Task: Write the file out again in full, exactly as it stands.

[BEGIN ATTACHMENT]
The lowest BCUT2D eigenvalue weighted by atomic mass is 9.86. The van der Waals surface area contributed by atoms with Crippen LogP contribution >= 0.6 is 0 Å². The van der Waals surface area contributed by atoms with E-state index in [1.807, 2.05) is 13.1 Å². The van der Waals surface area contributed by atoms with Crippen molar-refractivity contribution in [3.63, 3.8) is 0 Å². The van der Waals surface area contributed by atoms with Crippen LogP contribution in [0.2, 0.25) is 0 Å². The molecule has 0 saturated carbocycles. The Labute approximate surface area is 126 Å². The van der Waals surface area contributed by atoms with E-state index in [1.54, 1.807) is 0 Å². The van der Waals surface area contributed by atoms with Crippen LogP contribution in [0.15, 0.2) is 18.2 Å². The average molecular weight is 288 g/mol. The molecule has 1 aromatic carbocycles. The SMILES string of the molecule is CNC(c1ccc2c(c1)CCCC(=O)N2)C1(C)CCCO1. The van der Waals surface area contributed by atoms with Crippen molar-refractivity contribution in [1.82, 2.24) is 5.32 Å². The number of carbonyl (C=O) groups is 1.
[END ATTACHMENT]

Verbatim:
The lowest BCUT2D eigenvalue weighted by atomic mass is 9.86. The van der Waals surface area contributed by atoms with Crippen LogP contribution >= 0.6 is 0 Å². The van der Waals surface area contributed by atoms with E-state index in [1.807, 2.05) is 13.1 Å². The van der Waals surface area contributed by atoms with Crippen molar-refractivity contribution in [3.63, 3.8) is 0 Å². The van der Waals surface area contributed by atoms with Crippen LogP contribution in [0.2, 0.25) is 0 Å². The molecule has 0 saturated carbocycles. The Labute approximate surface area is 126 Å². The van der Waals surface area contributed by atoms with E-state index in [1.54, 1.807) is 0 Å². The van der Waals surface area contributed by atoms with Crippen LogP contribution in [0.15, 0.2) is 18.2 Å². The average molecular weight is 288 g/mol. The molecule has 1 aromatic carbocycles. The SMILES string of the molecule is CNC(c1ccc2c(c1)CCCC(=O)N2)C1(C)CCCO1. The van der Waals surface area contributed by atoms with Crippen molar-refractivity contribution in [1.82, 2.24) is 5.32 Å². The number of carbonyl (C=O) groups is 1.